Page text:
Dettori craves deliverance in Florida

*

Frankie Dettori rides back into town today and many will spill out of the shops and on to the sidewalk to witness his coming. To see Frankie, one of the best and certainly the most glamorous rider in Europe. To see Frankie, the man who died on the biggest stage of them all 12 months ago.

Frankie Dettori rides back into town today and many will spill out of the shops and on to the sidewalk to witness his coming. To see Frankie, one of the best and certainly the most glamorous rider in Europe. To see Frankie, the man who died on the biggest stage of them all 12 months ago.

Gulfstream Park was a changed place yesterday. The storm that was meant to hit the Floridian coast had blown out and lost its force, a Hurricane Higgins if you like. There was still much precipitation, however, and the dirt track resembled a beach just after the tide had disappeared. Nevertheless, the warm rain at daybreak told us we were in the tropics. This is no Churchill Downs. Dettori certainly hopes so.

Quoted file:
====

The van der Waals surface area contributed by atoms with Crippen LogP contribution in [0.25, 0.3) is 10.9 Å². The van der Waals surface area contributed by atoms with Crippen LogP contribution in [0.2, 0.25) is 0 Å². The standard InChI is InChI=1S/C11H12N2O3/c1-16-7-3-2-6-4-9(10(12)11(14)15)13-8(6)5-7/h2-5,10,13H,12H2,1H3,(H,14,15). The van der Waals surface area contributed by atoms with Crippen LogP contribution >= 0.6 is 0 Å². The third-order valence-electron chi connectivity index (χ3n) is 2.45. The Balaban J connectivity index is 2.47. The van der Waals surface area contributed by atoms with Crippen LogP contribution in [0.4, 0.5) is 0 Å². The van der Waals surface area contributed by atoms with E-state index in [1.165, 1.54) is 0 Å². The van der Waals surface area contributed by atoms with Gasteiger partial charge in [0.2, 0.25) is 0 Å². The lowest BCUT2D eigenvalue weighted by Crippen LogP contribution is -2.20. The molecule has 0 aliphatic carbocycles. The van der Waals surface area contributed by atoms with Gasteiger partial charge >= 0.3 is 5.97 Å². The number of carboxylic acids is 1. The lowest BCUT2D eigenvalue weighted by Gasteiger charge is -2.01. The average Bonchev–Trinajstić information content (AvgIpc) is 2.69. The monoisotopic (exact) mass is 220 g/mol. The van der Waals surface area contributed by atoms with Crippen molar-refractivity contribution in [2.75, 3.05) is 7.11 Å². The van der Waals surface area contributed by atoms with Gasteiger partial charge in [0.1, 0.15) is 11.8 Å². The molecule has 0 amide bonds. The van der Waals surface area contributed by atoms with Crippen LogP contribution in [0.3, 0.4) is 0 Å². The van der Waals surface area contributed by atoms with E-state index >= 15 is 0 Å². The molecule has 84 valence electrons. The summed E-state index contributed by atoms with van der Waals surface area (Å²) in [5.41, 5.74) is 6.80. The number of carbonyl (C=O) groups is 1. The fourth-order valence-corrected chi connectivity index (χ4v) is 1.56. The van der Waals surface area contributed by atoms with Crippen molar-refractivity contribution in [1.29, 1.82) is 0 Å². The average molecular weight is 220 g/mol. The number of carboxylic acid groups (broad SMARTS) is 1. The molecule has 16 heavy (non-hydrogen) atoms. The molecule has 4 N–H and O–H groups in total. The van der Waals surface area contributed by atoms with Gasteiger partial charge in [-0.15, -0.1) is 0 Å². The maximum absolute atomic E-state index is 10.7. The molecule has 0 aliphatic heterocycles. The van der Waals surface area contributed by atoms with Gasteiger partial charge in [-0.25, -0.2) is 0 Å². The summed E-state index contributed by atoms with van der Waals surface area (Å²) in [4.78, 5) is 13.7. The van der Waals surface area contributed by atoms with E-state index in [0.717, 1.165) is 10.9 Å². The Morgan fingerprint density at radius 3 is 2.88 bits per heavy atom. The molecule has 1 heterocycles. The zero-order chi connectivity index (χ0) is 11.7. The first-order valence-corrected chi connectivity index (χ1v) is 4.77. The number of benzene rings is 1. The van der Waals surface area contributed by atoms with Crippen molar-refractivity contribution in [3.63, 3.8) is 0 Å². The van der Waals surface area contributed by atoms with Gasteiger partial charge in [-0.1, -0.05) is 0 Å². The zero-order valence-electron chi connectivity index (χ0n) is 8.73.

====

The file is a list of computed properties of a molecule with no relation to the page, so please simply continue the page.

It was a year ago in industrial Kentucky that the Italian made a bad mistake. He whipped Swain across the track in the Breeders' Cup Classic and lost far more than his share of the monstrous $4m prize. He lost his reputation.

"One glaring error like that will mark him for life over here," Bill Finley, the racing correspondent of the New York Daily News, says. "It was one of the worst rides in the history of major races. We're not so ignorant and so foolish to think that Frankie Dettori is a hopelessly poor rider, but if on his one big moment in the spotlight he blows it, then that's the impression he's going to leave over here. We don't think he's a bum. Maybe just a little overrated.

"He's not thought of in the United States as a brilliant rider, he's known as the guy who blew the Breeders' Cup.''

It was a ride which a hugely Eurosceptic audience was happy to pick over. At the Massachusetts Institute of Technology, George Pratt, a professor of electrical engineering, was set the task of analysing tapes of the race. He came to the conclusion that Swain lost about eight and a half feet by his actions, lugging out for 17 strides and losing six inches per stride, more than his margin of defeat.